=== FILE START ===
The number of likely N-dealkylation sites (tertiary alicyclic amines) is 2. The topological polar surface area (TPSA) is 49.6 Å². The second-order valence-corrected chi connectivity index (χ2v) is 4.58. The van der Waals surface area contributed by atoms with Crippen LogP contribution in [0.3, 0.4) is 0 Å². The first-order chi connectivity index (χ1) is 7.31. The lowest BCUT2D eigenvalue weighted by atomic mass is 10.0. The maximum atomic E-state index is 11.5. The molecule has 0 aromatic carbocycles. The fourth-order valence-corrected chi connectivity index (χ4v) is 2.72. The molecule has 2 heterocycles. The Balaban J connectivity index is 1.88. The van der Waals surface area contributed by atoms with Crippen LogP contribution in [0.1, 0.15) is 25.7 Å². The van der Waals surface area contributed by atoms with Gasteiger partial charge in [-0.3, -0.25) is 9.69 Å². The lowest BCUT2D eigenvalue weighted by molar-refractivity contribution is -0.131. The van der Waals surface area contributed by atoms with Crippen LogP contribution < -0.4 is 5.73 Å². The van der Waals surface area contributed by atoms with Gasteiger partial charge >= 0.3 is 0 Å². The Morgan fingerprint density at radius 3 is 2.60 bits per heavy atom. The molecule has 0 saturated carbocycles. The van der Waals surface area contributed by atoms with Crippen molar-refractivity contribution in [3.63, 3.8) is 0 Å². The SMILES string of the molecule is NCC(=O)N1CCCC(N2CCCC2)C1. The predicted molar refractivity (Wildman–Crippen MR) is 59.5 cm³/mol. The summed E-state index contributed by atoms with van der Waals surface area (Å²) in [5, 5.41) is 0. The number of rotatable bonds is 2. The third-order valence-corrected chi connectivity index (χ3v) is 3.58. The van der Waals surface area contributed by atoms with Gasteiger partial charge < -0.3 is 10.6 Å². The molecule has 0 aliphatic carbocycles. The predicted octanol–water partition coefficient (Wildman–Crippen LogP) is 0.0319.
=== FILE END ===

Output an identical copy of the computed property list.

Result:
The number of likely N-dealkylation sites (tertiary alicyclic amines) is 2. The topological polar surface area (TPSA) is 49.6 Å². The second-order valence-corrected chi connectivity index (χ2v) is 4.58. The van der Waals surface area contributed by atoms with Crippen LogP contribution in [0.3, 0.4) is 0 Å². The first-order chi connectivity index (χ1) is 7.31. The lowest BCUT2D eigenvalue weighted by atomic mass is 10.0. The maximum atomic E-state index is 11.5. The molecule has 0 aromatic carbocycles. The fourth-order valence-corrected chi connectivity index (χ4v) is 2.72. The molecule has 2 heterocycles. The Balaban J connectivity index is 1.88. The van der Waals surface area contributed by atoms with Crippen LogP contribution in [0.1, 0.15) is 25.7 Å². The van der Waals surface area contributed by atoms with Gasteiger partial charge in [-0.3, -0.25) is 9.69 Å². The lowest BCUT2D eigenvalue weighted by molar-refractivity contribution is -0.131. The van der Waals surface area contributed by atoms with Crippen LogP contribution < -0.4 is 5.73 Å². The van der Waals surface area contributed by atoms with Gasteiger partial charge >= 0.3 is 0 Å². The Morgan fingerprint density at radius 3 is 2.60 bits per heavy atom. The molecule has 0 saturated carbocycles. The van der Waals surface area contributed by atoms with Crippen molar-refractivity contribution in [3.63, 3.8) is 0 Å². The SMILES string of the molecule is NCC(=O)N1CCCC(N2CCCC2)C1. The predicted molar refractivity (Wildman–Crippen MR) is 59.5 cm³/mol. The summed E-state index contributed by atoms with van der Waals surface area (Å²) in [5, 5.41) is 0. The number of rotatable bonds is 2. The third-order valence-corrected chi connectivity index (χ3v) is 3.58. The van der Waals surface area contributed by atoms with Gasteiger partial charge < -0.3 is 10.6 Å². The molecule has 0 aliphatic carbocycles. The predicted octanol–water partition coefficient (Wildman–Crippen LogP) is 0.0319.